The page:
Blastocyst Culture

WHAT IS BLASTOCYST?

Typically, embryos from in vitro fertilization are transferred back into a woman’s uterus at the 4- to 8-cell stage two to three days after egg retrieval. On average, close to one-half of 4 to 8 cell embryos at day 2 or 3 are chromosomally abnormal. By culturing these embryos for an additional 2 to 3 days, more chromosomally normal embryos will be selected out naturally and developed to the blastocyst (5-day- old) stage in the laboratory. Usually, only the best embryos can grow to the blastocyst stage and the pregnancy rate per blastocyst transferred is better than 3-day- old embryos.

 

IS BLASTOCYST TRANSFER PREFERABLE TO A DAY 3 EMBRYO?

Blastocyst transfer allows the option of single embryo transfer. This is particularly helpful to reduce the chance of multiple pregnancies and reduce the rate of miscarriage. Any couple wishing to avoid the chance of multiple for any reason may choose single blastocyst transfer. However, blastocyst culture has a significant increased risk of no embryo transfer due to arrest of embryonic development before reaching blastocyst stage.

“EVEN MIRACLES TAKES A LITTLE TIME.”


Fairy Godmother

IS BLASTOCYST AN OPTION FOR ALL IVF PATIENTS?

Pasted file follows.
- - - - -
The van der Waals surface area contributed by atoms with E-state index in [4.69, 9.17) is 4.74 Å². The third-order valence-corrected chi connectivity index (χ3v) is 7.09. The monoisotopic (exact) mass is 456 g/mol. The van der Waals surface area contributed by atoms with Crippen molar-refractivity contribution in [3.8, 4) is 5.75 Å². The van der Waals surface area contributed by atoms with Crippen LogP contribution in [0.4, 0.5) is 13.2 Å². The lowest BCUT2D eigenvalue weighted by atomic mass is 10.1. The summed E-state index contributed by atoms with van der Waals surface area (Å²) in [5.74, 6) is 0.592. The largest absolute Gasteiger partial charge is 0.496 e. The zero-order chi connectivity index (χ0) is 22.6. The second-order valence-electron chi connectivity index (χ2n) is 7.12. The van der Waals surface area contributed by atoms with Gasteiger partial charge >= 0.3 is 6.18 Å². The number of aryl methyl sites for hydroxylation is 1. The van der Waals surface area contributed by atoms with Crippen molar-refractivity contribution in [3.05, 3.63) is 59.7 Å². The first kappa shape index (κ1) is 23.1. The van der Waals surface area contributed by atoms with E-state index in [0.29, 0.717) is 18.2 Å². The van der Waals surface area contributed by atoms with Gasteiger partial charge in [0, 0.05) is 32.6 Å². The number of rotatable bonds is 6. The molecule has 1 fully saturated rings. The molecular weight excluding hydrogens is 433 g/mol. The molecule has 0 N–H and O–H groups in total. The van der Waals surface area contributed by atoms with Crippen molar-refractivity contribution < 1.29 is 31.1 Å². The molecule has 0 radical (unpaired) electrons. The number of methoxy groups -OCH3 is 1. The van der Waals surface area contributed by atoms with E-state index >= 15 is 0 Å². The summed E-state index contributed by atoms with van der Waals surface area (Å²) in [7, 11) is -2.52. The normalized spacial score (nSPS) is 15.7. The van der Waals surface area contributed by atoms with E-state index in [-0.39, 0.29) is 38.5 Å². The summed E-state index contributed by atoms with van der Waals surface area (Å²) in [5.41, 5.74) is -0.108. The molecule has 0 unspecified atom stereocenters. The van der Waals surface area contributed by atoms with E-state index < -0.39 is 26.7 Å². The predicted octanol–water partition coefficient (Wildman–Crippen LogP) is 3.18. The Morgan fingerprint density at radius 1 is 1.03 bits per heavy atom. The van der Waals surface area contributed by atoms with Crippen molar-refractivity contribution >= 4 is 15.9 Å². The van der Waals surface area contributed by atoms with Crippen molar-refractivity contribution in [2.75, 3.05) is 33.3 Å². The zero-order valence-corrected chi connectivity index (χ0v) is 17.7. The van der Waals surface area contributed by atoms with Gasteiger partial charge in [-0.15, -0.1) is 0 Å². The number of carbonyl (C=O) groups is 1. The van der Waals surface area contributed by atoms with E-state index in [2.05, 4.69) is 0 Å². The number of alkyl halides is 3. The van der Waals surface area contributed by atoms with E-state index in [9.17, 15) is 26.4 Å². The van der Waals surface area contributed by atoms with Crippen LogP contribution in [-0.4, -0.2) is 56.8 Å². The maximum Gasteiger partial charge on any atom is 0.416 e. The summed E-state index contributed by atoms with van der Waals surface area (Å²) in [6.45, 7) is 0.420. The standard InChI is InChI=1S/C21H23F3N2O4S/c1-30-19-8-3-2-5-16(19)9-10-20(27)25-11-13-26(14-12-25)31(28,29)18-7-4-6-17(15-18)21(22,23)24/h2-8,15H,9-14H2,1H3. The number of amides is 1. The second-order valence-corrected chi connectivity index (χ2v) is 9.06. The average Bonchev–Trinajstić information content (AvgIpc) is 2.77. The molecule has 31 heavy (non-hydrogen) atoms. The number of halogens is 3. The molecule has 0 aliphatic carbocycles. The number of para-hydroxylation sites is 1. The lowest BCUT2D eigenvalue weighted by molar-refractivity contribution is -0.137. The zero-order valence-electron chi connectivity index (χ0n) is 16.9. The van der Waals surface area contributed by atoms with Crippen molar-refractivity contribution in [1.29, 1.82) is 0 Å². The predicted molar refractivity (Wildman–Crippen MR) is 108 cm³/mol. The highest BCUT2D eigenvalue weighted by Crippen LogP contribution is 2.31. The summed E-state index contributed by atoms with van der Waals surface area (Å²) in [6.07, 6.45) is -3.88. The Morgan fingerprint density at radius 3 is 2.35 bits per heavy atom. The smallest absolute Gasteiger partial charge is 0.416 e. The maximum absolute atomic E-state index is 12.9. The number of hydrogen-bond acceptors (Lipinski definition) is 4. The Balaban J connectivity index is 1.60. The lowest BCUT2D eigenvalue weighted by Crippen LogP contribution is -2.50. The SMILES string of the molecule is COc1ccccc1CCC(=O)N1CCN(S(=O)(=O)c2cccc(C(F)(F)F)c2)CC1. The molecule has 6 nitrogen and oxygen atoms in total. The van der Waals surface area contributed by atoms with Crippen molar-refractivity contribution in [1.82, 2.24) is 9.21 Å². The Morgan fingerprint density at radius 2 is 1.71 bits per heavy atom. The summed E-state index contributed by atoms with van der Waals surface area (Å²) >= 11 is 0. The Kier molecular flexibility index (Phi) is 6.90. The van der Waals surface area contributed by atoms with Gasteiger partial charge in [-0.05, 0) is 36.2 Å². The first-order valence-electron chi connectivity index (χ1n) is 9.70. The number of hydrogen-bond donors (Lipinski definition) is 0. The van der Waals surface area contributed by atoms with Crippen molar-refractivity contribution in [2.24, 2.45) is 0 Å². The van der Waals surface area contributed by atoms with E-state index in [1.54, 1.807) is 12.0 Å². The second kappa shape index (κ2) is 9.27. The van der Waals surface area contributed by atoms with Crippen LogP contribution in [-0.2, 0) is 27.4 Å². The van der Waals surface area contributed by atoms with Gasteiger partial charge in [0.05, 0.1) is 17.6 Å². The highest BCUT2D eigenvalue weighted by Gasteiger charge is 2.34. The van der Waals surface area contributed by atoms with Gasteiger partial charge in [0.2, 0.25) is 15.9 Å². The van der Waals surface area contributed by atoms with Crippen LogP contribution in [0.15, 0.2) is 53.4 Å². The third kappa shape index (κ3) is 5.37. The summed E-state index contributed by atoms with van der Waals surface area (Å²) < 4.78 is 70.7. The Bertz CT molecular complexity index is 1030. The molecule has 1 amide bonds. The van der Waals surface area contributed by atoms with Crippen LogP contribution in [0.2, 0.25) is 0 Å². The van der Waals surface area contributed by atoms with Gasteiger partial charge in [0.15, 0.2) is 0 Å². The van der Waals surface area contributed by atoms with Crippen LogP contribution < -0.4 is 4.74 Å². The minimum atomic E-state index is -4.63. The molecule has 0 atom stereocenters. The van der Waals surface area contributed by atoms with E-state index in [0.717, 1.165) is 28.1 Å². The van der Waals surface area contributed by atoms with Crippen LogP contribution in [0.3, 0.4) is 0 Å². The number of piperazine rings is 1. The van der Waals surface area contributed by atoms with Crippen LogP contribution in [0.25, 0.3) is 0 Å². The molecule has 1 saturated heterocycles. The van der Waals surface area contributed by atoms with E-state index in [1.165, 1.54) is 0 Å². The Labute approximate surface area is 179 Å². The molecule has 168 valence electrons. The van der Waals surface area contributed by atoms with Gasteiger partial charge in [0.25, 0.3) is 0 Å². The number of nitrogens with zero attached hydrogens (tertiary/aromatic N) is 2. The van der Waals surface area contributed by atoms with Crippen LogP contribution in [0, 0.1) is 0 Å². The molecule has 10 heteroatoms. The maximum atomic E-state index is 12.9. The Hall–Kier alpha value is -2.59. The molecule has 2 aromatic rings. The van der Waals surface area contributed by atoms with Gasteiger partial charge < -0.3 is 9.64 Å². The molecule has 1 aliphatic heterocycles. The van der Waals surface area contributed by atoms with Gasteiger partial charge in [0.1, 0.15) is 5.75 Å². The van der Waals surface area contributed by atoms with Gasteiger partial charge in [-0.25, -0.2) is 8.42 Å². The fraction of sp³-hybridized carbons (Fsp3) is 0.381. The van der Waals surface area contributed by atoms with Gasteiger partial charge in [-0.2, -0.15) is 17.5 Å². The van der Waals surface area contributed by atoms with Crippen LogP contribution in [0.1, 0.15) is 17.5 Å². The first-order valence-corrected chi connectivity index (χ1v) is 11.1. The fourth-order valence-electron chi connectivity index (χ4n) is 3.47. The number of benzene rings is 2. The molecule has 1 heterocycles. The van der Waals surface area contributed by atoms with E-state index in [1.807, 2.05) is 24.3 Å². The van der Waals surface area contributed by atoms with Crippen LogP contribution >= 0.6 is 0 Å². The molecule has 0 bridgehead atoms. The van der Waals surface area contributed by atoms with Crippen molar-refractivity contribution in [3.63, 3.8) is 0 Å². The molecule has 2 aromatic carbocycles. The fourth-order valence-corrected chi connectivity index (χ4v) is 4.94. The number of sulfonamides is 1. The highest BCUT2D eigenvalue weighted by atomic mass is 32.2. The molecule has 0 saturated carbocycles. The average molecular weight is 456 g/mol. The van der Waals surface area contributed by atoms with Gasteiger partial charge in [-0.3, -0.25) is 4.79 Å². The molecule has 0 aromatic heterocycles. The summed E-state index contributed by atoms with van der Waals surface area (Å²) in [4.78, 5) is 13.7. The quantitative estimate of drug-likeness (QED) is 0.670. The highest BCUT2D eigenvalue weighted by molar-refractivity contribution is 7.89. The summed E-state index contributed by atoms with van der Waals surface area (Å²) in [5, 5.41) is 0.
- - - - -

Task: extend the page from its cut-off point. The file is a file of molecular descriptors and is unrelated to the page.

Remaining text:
Blastocyst transfer is not an option for all IVF patients. It is not suitable when there are less than three viable good quality embryos available. The technique is most successful with patients who are younger and have many eggs available at retrieval.

 

WHAT ARE THE ADVANTAGES OF BLASTOCYTS TRANSFER?

In natural conception, fertilized eggs do not enter the uterus until five days after fertilization. Some reports suggest that blastocyst transfer may be helpful for some women with multiple failed cycles, since the uterus may be more receptive five days after retrieval and because the uterus is contracting less frequently, therefore being less likely to expel the blastocysts. Another advantage of developing all embryos to the blastocyst stage is that it makes embryo cryopreservation (freezing) more efficient, since embryos without the capacity for full development are not frozen.

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